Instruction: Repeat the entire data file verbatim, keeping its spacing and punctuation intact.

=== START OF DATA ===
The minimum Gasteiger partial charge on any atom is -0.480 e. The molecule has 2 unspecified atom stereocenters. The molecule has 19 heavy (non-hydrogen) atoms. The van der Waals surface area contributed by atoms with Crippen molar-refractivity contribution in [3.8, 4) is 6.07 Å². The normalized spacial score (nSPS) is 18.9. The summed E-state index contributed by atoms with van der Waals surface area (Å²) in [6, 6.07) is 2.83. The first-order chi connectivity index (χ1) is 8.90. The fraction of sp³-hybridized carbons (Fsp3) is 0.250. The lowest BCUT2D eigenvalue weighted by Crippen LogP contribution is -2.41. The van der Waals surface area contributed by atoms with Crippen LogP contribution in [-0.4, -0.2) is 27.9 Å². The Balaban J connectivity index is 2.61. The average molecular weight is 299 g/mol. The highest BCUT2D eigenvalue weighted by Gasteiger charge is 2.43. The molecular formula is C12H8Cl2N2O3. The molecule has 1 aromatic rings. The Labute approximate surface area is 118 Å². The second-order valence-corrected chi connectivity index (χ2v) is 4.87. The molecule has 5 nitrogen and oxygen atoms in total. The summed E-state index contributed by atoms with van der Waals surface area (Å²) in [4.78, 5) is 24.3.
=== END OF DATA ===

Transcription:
The minimum Gasteiger partial charge on any atom is -0.480 e. The molecule has 2 unspecified atom stereocenters. The molecule has 19 heavy (non-hydrogen) atoms. The van der Waals surface area contributed by atoms with Crippen molar-refractivity contribution in [3.8, 4) is 6.07 Å². The normalized spacial score (nSPS) is 18.9. The summed E-state index contributed by atoms with van der Waals surface area (Å²) in [6, 6.07) is 2.83. The first-order chi connectivity index (χ1) is 8.90. The fraction of sp³-hybridized carbons (Fsp3) is 0.250. The lowest BCUT2D eigenvalue weighted by Crippen LogP contribution is -2.41. The van der Waals surface area contributed by atoms with Crippen LogP contribution in [-0.4, -0.2) is 27.9 Å². The Balaban J connectivity index is 2.61. The average molecular weight is 299 g/mol. The highest BCUT2D eigenvalue weighted by Gasteiger charge is 2.43. The molecular formula is C12H8Cl2N2O3. The molecule has 1 aromatic rings. The Labute approximate surface area is 118 Å². The second-order valence-corrected chi connectivity index (χ2v) is 4.87. The molecule has 5 nitrogen and oxygen atoms in total. The summed E-state index contributed by atoms with van der Waals surface area (Å²) in [4.78, 5) is 24.3.